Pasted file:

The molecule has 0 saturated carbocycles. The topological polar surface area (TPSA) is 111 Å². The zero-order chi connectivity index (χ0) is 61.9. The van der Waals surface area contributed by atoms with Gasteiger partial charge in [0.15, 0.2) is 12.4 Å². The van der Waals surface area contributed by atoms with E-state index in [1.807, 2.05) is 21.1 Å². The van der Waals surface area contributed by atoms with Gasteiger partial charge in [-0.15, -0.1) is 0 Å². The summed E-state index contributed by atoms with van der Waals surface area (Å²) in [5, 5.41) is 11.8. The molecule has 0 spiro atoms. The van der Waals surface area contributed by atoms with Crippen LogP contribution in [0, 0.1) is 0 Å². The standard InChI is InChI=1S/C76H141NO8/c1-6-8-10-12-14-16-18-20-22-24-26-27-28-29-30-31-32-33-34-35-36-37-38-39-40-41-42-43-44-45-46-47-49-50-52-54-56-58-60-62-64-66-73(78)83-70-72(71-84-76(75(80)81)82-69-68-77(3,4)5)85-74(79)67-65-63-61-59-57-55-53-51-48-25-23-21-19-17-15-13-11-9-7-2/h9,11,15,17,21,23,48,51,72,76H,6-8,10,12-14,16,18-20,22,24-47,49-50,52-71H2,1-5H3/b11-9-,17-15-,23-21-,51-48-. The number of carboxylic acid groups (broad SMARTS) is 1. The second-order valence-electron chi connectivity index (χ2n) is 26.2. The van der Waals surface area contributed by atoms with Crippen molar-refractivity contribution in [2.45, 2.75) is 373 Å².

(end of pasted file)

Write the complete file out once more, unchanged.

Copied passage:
The molecule has 0 saturated carbocycles. The topological polar surface area (TPSA) is 111 Å². The zero-order chi connectivity index (χ0) is 61.9. The van der Waals surface area contributed by atoms with Gasteiger partial charge in [0.15, 0.2) is 12.4 Å². The van der Waals surface area contributed by atoms with E-state index in [1.807, 2.05) is 21.1 Å². The van der Waals surface area contributed by atoms with Gasteiger partial charge in [-0.15, -0.1) is 0 Å². The summed E-state index contributed by atoms with van der Waals surface area (Å²) in [5, 5.41) is 11.8. The molecule has 0 spiro atoms. The van der Waals surface area contributed by atoms with Crippen LogP contribution in [0, 0.1) is 0 Å². The standard InChI is InChI=1S/C76H141NO8/c1-6-8-10-12-14-16-18-20-22-24-26-27-28-29-30-31-32-33-34-35-36-37-38-39-40-41-42-43-44-45-46-47-49-50-52-54-56-58-60-62-64-66-73(78)83-70-72(71-84-76(75(80)81)82-69-68-77(3,4)5)85-74(79)67-65-63-61-59-57-55-53-51-48-25-23-21-19-17-15-13-11-9-7-2/h9,11,15,17,21,23,48,51,72,76H,6-8,10,12-14,16,18-20,22,24-47,49-50,52-71H2,1-5H3/b11-9-,17-15-,23-21-,51-48-. The number of carboxylic acid groups (broad SMARTS) is 1. The second-order valence-electron chi connectivity index (χ2n) is 26.2. The van der Waals surface area contributed by atoms with Crippen molar-refractivity contribution in [2.45, 2.75) is 373 Å².